How selfies are a security risk

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Smartphones continue to advance, and with even midrange devices you get high-end specs. For instance, what do you do with a 7MP, f/2.2 and 1.22µm front camera on the phone? The answer is simple, take selfies documenting every occurrence in your life after every 20 minutes. In the past, we wouldn’t have to worry about selfies, but now it’s a trend, and there’s no way of curbing it. Pressure from social media to show people how happy you are living your life is a fueling factor that can’t be tamed. I have no problem with selfie enthusiasts, but make sure you are not creating a security risk by not taking selfies carefully.

Selfies can compromise not only your online security but also you risk injuring yourself and endangering other people around you. Let’s see how;

Selfies contain too much identifiable information

In this digital world, you might be taking cybersecurity seriously. By doing this, you have ensured your privacy and security are intact by using a strong password in your accounts, disabling location services and geotagging in social media, and a whole lot of things. But you might be forgetting one thing, what your selfies reveal.

If you like taking selfies and posting them online, take a closer look at them. You will realize there are visible receipts in the backgrounds, wrappings of where you do your shopping, and even a visible shop/street name through the window. Other selfies clearly show the name of your school, a place you go clubbing regularly and other areas where you hang out. Others openly reveal your vehicle registration plates.

Additionally, your friends might not be cyber aware, and they may geotag you in group selfies. You will be surprised at how much information you are posting online.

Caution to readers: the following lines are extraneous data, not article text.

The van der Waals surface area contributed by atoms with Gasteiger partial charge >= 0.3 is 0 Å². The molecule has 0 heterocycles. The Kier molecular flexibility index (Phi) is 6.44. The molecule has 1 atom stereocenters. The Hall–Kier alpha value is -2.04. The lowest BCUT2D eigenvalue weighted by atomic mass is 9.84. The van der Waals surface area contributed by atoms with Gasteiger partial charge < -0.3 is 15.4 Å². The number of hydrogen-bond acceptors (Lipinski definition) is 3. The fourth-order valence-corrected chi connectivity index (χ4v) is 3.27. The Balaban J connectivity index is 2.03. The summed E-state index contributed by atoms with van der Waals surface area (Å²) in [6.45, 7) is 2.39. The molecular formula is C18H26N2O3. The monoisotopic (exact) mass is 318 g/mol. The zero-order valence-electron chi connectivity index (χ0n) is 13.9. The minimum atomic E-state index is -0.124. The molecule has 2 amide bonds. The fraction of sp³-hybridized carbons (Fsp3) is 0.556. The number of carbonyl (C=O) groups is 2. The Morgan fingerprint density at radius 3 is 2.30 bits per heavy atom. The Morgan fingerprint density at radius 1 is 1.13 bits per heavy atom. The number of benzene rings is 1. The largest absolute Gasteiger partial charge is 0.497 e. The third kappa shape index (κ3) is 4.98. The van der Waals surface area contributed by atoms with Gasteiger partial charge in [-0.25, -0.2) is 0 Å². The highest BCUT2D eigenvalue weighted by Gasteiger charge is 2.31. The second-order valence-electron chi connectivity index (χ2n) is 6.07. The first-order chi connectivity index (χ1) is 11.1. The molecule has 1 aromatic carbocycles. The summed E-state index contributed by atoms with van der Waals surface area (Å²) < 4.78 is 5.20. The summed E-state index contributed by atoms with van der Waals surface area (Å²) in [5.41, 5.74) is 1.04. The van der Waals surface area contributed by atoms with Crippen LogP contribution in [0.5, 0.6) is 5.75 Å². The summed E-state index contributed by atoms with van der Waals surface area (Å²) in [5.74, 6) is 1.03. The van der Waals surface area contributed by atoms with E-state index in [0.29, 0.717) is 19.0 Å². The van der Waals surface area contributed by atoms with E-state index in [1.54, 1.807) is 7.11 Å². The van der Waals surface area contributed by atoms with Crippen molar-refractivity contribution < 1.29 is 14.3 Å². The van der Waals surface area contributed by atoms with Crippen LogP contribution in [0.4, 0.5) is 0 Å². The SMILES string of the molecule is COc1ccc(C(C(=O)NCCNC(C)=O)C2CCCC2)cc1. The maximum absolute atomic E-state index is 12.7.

Selfies contain personally identifiable information (PII)

To prove that you are living your life fully, most times you end up coping with social media pressure by setting higher standards than other people. To do this, you will often post selfies holding your plane ticket and even your credit cards. Your standards may annoy other people who will act maliciously and what follows next is a zero reading in your bank account.

Selfies lead to Social engineering attacks

Nowadays, many security measures have been put in place to safeguard data, software, and hardware. This has made hacking enterprises a problematic endeavor. However, cybercriminals have identified its easier to hack people instead. Actually, they don’t need to struggle as most people hack themselves. All hackers do is exploit the vulnerability.

For example, using selfies, cybercriminals can gather information and profile you quickly than before. With all the credit card details, your preferences and behavior, cybercriminals can still your identity, commit fraud, and at the end of the day, you will be on the wrong side of the law. Apart from identity theft and fraud, cybercriminals can further hack you by, i.e., using your school Wi-Fi to target you specifically. They can then gain access to confidential and sensitive information. They might then propagate further attacks such as blackmail.

In conclusion, be more careful about how you take selfies and what information you give away when you post them online. Take further precautions such as using a VPN when connecting to Wi-Fi hotspots.

justineconnor

justineconnor

A tech enthusiast interested in digital privacy and internet security.

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